If there was ever any doubt that Team Canada was the most dominant hockey nation in the world, those doubts can now officially be put to rest.
Before the World Cup of Hockey started, in one of my original pieces I posed the question of whether or not Team Canada would dominate the tournament. Now that Canada has officially won the World Cup of Hockey, I can say that my words rang true. Canada won, but they had to overcome some major adversity on their way to the title.
Buying Into the Winning Culture
Team Canada is managed, coached and plays like a well-oiled machine. Every single player knows their role, even if it’s a more non-traditional one. Take, for example, Matt Duchene.
The Colorado Avalanche forward is one of the premier goal scorers in the league today. He plays top line minutes and is always an offensive threat. On Team Canada however, he plays on the fourth line where he is relegated to more of a speed and checking role.
The players selected to the squad are all picked for a specific reason. It’s more than just pure talent, which Canada has an abundance of. They are picked because they fit the system that head coach Mike Babcock and his coaching staff have laid out and meticulously poured over.
It’s worked in both Vancouver and Sochi in the recent past, and with Canada’s latest win, it looks like the system has claimed yet another victory.
During this 12-0-0 streak from start of Sochi to now, Team Canada has outscored the opposition 41-11 (17-3 in Sochi and 24-8 at WCup)
— Pierre LeBrun (@PierreVLeBrun) September 30, 2016
Speaking of Babcock, with the World Cup win, he was able to make a little bit of history. He is now officially the first ever coach to win a Stanley Cup, World Championship, World Junior Championship and Olympic gold medal, and World Cup. It’s an amazing legacy for the incredibly smart coach of the Maple Leafs.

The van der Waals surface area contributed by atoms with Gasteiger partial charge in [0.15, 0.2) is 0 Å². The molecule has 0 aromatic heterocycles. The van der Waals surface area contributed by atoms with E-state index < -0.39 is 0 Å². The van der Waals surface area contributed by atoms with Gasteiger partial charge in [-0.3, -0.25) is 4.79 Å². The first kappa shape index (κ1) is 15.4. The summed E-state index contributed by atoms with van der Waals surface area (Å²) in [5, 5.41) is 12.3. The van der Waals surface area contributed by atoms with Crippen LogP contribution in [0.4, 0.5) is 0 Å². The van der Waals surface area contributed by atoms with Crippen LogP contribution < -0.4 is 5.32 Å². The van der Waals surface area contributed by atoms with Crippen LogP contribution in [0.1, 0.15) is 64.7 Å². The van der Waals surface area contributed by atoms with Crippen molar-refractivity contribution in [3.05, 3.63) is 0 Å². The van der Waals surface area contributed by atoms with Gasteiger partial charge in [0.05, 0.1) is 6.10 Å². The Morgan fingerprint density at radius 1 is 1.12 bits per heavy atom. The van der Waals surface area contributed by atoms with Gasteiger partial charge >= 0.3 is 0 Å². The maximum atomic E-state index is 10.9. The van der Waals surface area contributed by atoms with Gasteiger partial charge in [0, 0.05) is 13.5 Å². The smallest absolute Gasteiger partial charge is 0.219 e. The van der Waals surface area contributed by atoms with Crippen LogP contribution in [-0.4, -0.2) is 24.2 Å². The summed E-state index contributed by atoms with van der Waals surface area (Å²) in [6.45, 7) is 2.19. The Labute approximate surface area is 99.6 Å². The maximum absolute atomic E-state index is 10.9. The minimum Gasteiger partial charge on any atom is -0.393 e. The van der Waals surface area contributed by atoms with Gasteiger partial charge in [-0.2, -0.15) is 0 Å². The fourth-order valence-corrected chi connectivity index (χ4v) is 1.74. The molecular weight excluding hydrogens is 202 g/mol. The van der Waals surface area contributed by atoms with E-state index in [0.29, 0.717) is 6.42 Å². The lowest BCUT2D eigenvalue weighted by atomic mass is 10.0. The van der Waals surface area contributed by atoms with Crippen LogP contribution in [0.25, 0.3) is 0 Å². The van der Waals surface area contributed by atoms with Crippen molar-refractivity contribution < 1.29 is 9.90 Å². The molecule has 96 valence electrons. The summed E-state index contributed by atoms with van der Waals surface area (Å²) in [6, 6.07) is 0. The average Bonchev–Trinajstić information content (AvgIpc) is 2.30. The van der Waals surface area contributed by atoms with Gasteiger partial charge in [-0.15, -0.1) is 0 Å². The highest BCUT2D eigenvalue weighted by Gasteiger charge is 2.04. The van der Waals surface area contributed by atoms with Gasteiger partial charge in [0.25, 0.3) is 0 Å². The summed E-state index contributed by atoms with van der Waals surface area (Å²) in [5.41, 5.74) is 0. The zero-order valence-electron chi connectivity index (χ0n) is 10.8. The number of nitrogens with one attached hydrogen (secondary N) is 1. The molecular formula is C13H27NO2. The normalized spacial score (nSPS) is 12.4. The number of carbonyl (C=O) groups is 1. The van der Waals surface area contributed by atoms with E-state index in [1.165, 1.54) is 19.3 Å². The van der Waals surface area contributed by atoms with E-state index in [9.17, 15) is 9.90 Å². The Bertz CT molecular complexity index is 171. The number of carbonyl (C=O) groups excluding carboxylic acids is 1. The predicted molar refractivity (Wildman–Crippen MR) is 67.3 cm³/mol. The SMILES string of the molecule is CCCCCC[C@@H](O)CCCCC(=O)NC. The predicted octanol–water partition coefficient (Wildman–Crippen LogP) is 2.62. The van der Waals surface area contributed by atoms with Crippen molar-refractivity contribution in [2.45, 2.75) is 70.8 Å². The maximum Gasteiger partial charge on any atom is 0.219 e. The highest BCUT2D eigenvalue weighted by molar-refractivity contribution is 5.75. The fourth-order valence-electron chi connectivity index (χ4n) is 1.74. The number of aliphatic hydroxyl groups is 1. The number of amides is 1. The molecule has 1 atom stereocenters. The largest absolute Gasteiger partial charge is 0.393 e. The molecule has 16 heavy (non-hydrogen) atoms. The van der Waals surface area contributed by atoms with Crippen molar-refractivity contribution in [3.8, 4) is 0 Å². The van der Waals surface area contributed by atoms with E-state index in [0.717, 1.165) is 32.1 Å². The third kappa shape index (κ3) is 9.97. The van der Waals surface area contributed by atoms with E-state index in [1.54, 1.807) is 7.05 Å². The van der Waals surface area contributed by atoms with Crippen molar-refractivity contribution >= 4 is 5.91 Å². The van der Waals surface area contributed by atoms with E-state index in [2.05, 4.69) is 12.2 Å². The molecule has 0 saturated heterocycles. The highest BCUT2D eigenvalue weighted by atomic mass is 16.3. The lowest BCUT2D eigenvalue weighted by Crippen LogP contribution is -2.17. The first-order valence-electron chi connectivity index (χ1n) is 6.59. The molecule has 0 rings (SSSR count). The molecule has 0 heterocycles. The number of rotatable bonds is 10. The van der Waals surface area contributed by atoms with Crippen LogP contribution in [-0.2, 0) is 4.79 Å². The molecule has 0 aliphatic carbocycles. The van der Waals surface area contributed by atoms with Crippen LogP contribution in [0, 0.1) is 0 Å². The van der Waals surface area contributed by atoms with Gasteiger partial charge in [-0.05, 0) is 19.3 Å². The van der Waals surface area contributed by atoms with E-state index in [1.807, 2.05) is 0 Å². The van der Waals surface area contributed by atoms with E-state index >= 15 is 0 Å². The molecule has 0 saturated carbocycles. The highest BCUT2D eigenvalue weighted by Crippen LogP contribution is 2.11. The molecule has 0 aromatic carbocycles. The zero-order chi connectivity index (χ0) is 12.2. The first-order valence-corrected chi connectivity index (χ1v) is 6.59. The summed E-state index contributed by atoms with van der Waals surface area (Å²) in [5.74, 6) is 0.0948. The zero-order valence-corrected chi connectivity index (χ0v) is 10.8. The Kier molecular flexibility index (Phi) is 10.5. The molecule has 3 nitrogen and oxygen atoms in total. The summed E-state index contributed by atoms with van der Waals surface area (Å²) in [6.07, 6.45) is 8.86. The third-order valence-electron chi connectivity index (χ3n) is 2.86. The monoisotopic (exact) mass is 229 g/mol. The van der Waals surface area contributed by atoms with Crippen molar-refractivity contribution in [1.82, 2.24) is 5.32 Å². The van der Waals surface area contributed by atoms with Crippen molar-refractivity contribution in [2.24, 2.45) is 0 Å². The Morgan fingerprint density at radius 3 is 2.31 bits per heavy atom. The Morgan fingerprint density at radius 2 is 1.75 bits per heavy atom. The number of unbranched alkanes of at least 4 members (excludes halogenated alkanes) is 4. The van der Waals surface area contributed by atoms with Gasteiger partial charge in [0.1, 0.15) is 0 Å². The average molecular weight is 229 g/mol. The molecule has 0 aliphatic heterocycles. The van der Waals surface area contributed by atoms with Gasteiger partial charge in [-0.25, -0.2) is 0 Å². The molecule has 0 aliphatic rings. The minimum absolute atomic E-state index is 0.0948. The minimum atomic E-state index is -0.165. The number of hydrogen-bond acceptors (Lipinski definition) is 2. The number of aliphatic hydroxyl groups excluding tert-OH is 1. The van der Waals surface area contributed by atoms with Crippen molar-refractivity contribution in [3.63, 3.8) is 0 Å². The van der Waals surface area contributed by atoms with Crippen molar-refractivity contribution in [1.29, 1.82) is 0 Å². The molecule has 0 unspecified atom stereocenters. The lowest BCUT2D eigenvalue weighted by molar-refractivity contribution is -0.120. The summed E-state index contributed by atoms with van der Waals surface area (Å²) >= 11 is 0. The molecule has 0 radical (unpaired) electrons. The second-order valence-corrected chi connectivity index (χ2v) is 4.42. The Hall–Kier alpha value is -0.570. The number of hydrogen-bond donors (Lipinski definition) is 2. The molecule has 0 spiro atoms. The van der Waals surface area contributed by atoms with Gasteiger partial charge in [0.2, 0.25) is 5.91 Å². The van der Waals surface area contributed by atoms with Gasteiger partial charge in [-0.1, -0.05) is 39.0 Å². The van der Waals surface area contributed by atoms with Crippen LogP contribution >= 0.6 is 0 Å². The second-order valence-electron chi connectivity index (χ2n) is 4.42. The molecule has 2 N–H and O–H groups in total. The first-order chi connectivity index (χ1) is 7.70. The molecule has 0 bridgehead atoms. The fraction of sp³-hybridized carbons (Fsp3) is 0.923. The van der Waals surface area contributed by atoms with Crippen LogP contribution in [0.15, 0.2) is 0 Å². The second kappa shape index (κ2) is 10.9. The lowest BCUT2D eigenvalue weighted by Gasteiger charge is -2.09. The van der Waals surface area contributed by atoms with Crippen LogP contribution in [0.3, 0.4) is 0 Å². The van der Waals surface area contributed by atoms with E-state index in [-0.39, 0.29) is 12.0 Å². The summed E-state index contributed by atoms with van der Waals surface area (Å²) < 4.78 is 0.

If you want to know exactly how good Canada is, take a second and think about the first game of the final between Team Canada and Team Europe. For the Canadian side, it was not their usual display of dominance. They came out of the gate sloppy and sluggish. It was one of their more flat performances in a number of years. The crazy part of all of that? They still won the game.
With Team Europe already trailing one game to nothing in the best of three, it was imperative that they came out firing on all cylinders in the do or die match. They did exactly that, scoring the first goal and holding off a lethargic looking Canada till late in the third period.
The Canadian side then was able to capitalize late courtesy of Boston Bruins teammates Patrice Bergeron and Brad Marchand. They both scored key goals, Bergeron’s to tie the game and Marchand’s to win in the tournament in dramatic fashion.
Team Canada is nigh unstoppable and is showing no signs of slowing down, now or in the future.
Canada vs. the World?
Team Canada’s dominance of the hockey world is something incredible. Whether it was in Vancouver, Sochi or Toronto, the Canadian squad has gone out and got the job done. Knowing how dominant Canada has been, it was tough for some fans to get hyped about the World Cup.
The reasoning is easy to see. Canada is simply too much of a powerhouse. A victory at the end of the tournament was predictable and assured. That’s not a knock against the Canadian side at all, rather, it’s a compliment to exactly how good they’ve been the last five plus years. Let’s not forget that this is also a Team Canada without the likes of Jamie Benn, Tyler Seguin and Duncan Keith on the roster.
Now an idea for the future. Fans want to see a more competitive game. They want to see someone give Canada a run for its money on the biggest stage in the world.
— ?SiriusXM NHL Network? (@SiriusXMNHL) September 30, 2016
It’s not able to happen in the Olympics, but maybe with the World Cup now out of the way, fans would be alright with another gimmick. Let’s limit it to World Cup rosters for this particular idea.
Imagine a team of the best players from all the other squads, taking on Canada in a seven game series. It could include the likes of Alexander Ovechkin, Erik Karlsson, and others. You could play the games in all different cities, to get a unique flavour and experience with each one.
At this point, I don’t believe there’s a squad that could beat Canada in open competition. They are a talented collection of players, who know how to come together and win. Adversity or not, Canada somehow always finds a way. And with a constant influx of incoming talent, don’t count on the dominance to come to and end anytime soon.